The long-awaited Alternate Care Site at the Kanoa Resort in Susupe was officially unveiled to the public last Wednesday, with the administration of Gov. Ralph DLG Torres turning over its keys to the Commonwealth Healthcare Corp.
Taking up the entire left side of the hotel lobby and equipped with about 50 to 70 intensive care unit beds and over 115 mid-level care rooms, the ACS will be a specific place where all COVID-19 cases will be handled outside the main hospital, thus enabling the hospital to handle people who do not have COVID-19. The ACS will be converted back into a hotel once the CNMI is able to stamp out the coronavirus.
The ACS is equipped with hospital beds, its own pharmacy, multiple air ventilators, facilities for doctors and nurses, an Intensive Care Unit with hemodialysis and medical imaging capabilities, a comforting space to treat patients, and a discharge room.
The public was first given a glimpse of the facility in mid-May. It was supposed to have been finished later that month.
In his remarks last Wednesday, Robert J. Fenton Jr., regional administrator for Federal Emergency Management Agency Region IX, said he is pleased that FEMA is able to fund much of the cost to build the ACS. “Someday soon, hopefully sooner rather than later, a vaccine will be available in fighting COVID-19, but it is reassuring to know that this facility is here today and available if needed. I urge you do your part to keep the Marianas safe,” said Fenton.
Gov. Ralph DLG Torres said a lot can be achieved “when we work together. When we have a unified leadership—and we all agree on one common goal, which is to protect our people, our man’amko, and our loved ones with preexisting conditions from a deadly virus—we can accomplish anything.”
Torres looks back at how the U.S. had a surge of COVID-19 cases where over 9,000 healthcare professionals contracted COVID-19 while taking care of patients. FEMA had earlier projected that the CNMI will have 6,000 to 8,000 COVID-19 cases by June if there were no restrictions in place.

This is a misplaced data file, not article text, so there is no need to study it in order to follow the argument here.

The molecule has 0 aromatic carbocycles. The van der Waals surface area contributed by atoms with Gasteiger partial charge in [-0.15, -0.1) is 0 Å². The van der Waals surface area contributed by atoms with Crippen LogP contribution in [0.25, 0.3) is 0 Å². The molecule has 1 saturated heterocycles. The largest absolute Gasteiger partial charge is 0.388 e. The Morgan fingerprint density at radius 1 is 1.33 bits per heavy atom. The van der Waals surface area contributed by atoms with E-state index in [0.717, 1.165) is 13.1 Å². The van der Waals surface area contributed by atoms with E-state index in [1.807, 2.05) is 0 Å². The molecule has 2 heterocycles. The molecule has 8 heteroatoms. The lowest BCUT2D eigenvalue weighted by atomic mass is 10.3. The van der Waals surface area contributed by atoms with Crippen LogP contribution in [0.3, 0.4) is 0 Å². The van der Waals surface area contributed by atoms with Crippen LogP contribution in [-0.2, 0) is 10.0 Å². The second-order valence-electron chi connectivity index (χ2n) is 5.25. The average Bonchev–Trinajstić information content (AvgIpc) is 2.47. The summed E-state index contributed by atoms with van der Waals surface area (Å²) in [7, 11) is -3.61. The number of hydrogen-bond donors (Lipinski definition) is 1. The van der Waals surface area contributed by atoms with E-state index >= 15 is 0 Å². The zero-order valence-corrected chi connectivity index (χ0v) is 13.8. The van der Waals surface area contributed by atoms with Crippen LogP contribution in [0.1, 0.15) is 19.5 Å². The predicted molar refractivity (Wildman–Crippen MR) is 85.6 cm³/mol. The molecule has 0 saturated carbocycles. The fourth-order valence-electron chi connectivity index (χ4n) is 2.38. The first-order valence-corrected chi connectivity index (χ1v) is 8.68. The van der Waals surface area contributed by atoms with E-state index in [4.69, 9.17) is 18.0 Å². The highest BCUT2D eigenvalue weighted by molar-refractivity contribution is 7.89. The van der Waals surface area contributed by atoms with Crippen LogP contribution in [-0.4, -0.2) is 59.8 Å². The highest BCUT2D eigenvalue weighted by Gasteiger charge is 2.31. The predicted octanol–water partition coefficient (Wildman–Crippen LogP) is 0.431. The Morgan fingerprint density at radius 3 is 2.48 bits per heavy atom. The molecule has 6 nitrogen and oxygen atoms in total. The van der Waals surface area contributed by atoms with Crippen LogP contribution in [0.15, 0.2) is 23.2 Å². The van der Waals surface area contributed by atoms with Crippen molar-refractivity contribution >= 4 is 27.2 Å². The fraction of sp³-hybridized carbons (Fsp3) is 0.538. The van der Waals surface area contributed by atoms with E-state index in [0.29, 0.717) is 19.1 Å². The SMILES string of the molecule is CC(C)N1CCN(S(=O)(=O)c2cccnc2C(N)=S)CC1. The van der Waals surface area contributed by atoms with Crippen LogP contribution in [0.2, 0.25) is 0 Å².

“We are a community that is very vulnerable to COVID-19, and we must do everything we can to protect everyone from this deadly virus. We did everything we could since January, listening to our federal partners, our doctors, nurses, and health care professionals on steps needed to prepare for the worst,” said Torres.
Warren Villagomez, who chairs the Governor’s COVID-19 Task Force, said, “Today is a great day made possible by so many individuals in our COVID-19 Task Force and our community coming together to keep our islands safe.”
Villagomez said that, since January 2020, the Torres-Palacios administration, in partnership with CHCC chief executive officer Esther Muña, was proactive when it came to efforts to protect the health and safety of the CNMI. They increased health screening, established quarantine protocols, and cost-containment measures to stabilize government services.
Patrick Guerrero, the governor’s authorized representative, said that nowhere else in the United States has there been an actual hotel that was converted into an acute level care facility. He commended Kanoa Resort and its parent company, TanHoldings, as well as TanHoldings president and CEO Jerry Tan, and TanHoldings vice president Alex Sablan for “opening their doors for us to transform this space into an ACS.”
“Throughout the early stages of this pandemic, similar facilities were built all over the world in anticipation that hospitals would not be able to accommodate the enormous scale of hospitalizations due to this deadly disease,” said Guerrero.
Guerrero credits the CNMI’s current low level of COVID-19 cases to “our dedicated front-line workers,” and their families. “We must support them in everything they do, while also continuing to prioritize the physical and mental health of the community in order to get through this pandemic.”
The Helios Engineering Group of Guam was the prime architect behind the conversion of the Kanoa Resort into an ACS.
So far, the CNMI has had 92 COVID-19 cases and two deaths.